Grain markets this week were almost all higher! (Man, it feels good to say that.)
With some production concerns in South America and short-covering in the futures market, we see markets head higher. For the week on the front-month contracts, soymeal was the big winner on the futures board, gaining 4.35%. This was mainly due to soybean production concerns in Argentina, the largest exporter of the feedstuff. Oats was next in line, gaining 3.4% since last Friday’s close. Corn and canola also impressed, both improving 1.8% week-over-week, while soybeans weren’t far behind, up 1.5%.
The wheat complex this week traded sideways after Friday’s bearish January World Agricultural Supply and Demand Estimates (WASDE) report. Soft red winter wheat traded in Chicago with a jump of 0.65% while Kansas-City’s hard red winter wheat rebounded about 0.3% (or about cent!). Conversely, hard red spring prices fell nearly a nickel, down 0.7% for the week.
Durum acres were also estimated at 2.4 million, up 5% year-over-year. The reason for the increase was a recent survey of almost 1,000 U.S. farmers suggesting they will plant 7% more spring wheat acres in 2018, compared to last year. This would mean 11.8 million acres this spring.
The USDA’s winter wheat acres of 32.6 million surprised many last week. Corn and soybean acres were seen equal at 90.1 million acres. As a reminder, we have more than two months before the USDA puts out its Planting Intentions, on March 30th.
Between then and now, most of the markets’ eyes are on South America, and, more specifically, Argentina. No “good” rains are in the forecast for Argentina until next weekend. In the meantime, spotty showssr are expected. Looking further, the below-average precipitation trend is expected to continue into early February.
In Brazil, temperatures above 90 degrees Fahrenheit will be spreading across the country through the weekend. The soybean harvest in Brazil has started, albeit a little slower than the usual pace at this time of year. Rains have been the major factor to blame, but we’re not worried today, as it’s still early. The implications will likely be most felt in safrinha /second-corn crop production though. A delayed soybean planting campaign in Brazil intuitively means a slightly later harvest. This means second-crop Brazilian corn seeding schedule that’s potentially outside the ideal planting window.
Thanks to the weather and delayed planting in both countries, production concerns are climbing. Private analyst Bolsa recently dropped its Argentina 2017/18 corn production estimate to 39 million tonnes. Comparably, the USDA didn’t change its estimate of the 2017/19 Argentine corn crop last Friday in January’s WASDE, keeping output at 42 million tonnes. The market was expecting something closer to 41.5 million tonnes.
On the soybean front, most private estimates of the 2017/18 Argentine crop are now sitting between 52 and 53 million tonnes. The USDA did drop their forecast by 1 million tonnes in the January WASDE to 56 million tonnes, but that’s still bigger than the private world. Conversely, next door in Brazil, the soybean crop looks bigger than once thought, but farmers haven’t forward contracted as much of it as usual. Specifically, in the Mato Grosso state, farmers are about 50% sold their new crop beans, down about 8 points from where their sales were a year ago.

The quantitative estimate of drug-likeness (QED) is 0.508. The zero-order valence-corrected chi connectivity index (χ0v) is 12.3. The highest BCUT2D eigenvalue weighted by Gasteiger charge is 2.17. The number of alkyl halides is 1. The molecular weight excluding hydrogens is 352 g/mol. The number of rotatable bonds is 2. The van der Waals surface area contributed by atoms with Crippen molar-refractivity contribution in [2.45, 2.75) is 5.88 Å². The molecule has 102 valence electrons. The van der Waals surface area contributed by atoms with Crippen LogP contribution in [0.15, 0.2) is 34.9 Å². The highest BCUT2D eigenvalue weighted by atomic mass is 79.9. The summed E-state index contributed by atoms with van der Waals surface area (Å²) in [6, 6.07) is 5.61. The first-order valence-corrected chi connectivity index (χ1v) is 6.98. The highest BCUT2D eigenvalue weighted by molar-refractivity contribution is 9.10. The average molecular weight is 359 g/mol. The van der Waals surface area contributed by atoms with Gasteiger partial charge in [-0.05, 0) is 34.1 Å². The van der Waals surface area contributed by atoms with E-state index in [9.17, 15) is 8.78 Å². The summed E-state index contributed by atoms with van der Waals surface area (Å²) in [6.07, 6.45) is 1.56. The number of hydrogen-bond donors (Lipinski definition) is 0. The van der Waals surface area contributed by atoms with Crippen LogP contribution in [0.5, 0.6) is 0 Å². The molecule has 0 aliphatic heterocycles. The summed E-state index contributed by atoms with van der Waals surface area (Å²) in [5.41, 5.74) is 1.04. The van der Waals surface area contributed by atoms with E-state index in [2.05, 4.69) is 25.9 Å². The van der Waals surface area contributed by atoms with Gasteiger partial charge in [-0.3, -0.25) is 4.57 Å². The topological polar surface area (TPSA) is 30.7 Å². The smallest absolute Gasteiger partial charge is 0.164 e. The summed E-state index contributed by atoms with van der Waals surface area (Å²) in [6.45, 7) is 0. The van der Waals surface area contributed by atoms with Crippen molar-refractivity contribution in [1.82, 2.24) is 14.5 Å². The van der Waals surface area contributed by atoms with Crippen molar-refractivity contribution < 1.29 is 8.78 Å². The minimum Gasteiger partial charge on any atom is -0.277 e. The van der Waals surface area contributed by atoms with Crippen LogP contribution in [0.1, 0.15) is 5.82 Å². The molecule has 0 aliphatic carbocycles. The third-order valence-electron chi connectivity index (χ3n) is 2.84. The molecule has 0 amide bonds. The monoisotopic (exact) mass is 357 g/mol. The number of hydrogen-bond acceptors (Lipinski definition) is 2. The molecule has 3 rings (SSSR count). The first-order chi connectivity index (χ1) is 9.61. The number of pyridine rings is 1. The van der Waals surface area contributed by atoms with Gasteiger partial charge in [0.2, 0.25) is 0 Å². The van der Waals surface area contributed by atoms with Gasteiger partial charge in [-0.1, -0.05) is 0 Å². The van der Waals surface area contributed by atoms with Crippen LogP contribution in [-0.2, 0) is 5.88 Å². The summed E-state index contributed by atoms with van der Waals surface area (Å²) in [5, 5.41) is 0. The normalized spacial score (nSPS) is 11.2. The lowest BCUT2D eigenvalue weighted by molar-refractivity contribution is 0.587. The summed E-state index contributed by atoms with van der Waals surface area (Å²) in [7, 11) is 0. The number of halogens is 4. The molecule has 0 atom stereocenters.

Coming back to North America, NOPA’s crush report for December showed a little less than 165.4 million bushels of soybeans. That’s about 1 million bushels more than what the market was expecting and 3.3% better than December 2016’s soybean crush volumes. So far in 2017/18, U.S. soybean crush has totalled 631 million bushels.
This crush pace — a little more than 2% above 2016/17’s pace at this time a year ago — is in line with the USDA’s expectations of 1.95 billion bushels. Comparably, in Canada, 4.26 million tonnes of canola and 870,000 tonnes of soybeans have been crushed so far in 2017/18. Those numbers are tracking 1.6% and 6.3% behind 2016/17’s pace at this time. That being said, Canadian crush capacity utilization has been at 85% for canola thus far, and just 58% for soybeans.
Canola prices were helped this week by a ruling by the European Union Parliament that the EU will cap crop-based biofuels at consumption levels seen in 2017. Further, it was voted that no more than 7% off all transport fuels will come from crop-based biofuels until 2030. Palm oil is taking the biggest hit out of this, which intuitively opens the door potentially for more Canadian canola exports to the EU.
Getting into politics a bit, it’s been almost a year since U.S. President Donald Trump pulled up stakes, saying the country was not going to be involved in the Trans Pacific Partnership (TPP). Between this, spats with China, and the NAFTA renegotiations, some are wondering if Trump has America’s back on trade? Nowhere is probably most evident than in wheat trade, especially with Japan.
The Land of the Rising Sun is in the process of liberalizing its rice industry, opening the door for more wheat demand. U.S. wheat exports to Japan are flat compared to a year ago, but there is more 2017/18 spring wheat being shipped there, whereas winter wheat exports are lower. Not being part of the TPP could make American wheat sales less competitive in blossoming Japanese wheat market.
Conversely, Canadian spring wheat or Australian wheat would hold a distinct advantage for wheat trade. As we noted in GrainCents this week, just because you sign a free trade deal, you should not expect business to show up! Many talking pundits now see Canadian Prime Minister Justin Trudeau as the biggest obstacle to TPP closing but I’m optimistic that bureaucrats in Ottawa and Tokyo can put egos aside and get something done.